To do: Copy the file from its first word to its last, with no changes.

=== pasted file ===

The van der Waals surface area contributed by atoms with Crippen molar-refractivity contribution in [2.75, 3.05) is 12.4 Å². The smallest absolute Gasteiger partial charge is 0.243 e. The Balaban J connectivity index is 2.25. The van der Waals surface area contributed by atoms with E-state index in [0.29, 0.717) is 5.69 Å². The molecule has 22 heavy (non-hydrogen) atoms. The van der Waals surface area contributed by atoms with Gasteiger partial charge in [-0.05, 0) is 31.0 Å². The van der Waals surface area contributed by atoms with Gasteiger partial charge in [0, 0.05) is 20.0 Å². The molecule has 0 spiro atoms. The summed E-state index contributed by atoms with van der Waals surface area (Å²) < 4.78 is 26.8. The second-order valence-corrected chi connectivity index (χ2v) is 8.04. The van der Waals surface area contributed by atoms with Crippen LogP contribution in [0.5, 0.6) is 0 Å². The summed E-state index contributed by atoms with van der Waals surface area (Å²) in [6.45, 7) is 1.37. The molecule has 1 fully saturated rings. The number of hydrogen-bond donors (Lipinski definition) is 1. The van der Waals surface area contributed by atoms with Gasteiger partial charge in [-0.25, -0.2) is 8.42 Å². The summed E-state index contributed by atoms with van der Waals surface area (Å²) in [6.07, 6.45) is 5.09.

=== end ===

The van der Waals surface area contributed by atoms with Crippen molar-refractivity contribution in [2.75, 3.05) is 12.4 Å². The smallest absolute Gasteiger partial charge is 0.243 e. The Balaban J connectivity index is 2.25. The van der Waals surface area contributed by atoms with E-state index in [0.29, 0.717) is 5.69 Å². The molecule has 22 heavy (non-hydrogen) atoms. The van der Waals surface area contributed by atoms with Gasteiger partial charge in [-0.05, 0) is 31.0 Å². The van der Waals surface area contributed by atoms with Gasteiger partial charge in [0, 0.05) is 20.0 Å². The molecule has 0 spiro atoms. The summed E-state index contributed by atoms with van der Waals surface area (Å²) < 4.78 is 26.8. The second-order valence-corrected chi connectivity index (χ2v) is 8.04. The van der Waals surface area contributed by atoms with Crippen LogP contribution in [0.5, 0.6) is 0 Å². The summed E-state index contributed by atoms with van der Waals surface area (Å²) in [6.45, 7) is 1.37. The molecule has 1 fully saturated rings. The number of hydrogen-bond donors (Lipinski definition) is 1. The van der Waals surface area contributed by atoms with Gasteiger partial charge in [-0.25, -0.2) is 8.42 Å². The summed E-state index contributed by atoms with van der Waals surface area (Å²) in [6.07, 6.45) is 5.09.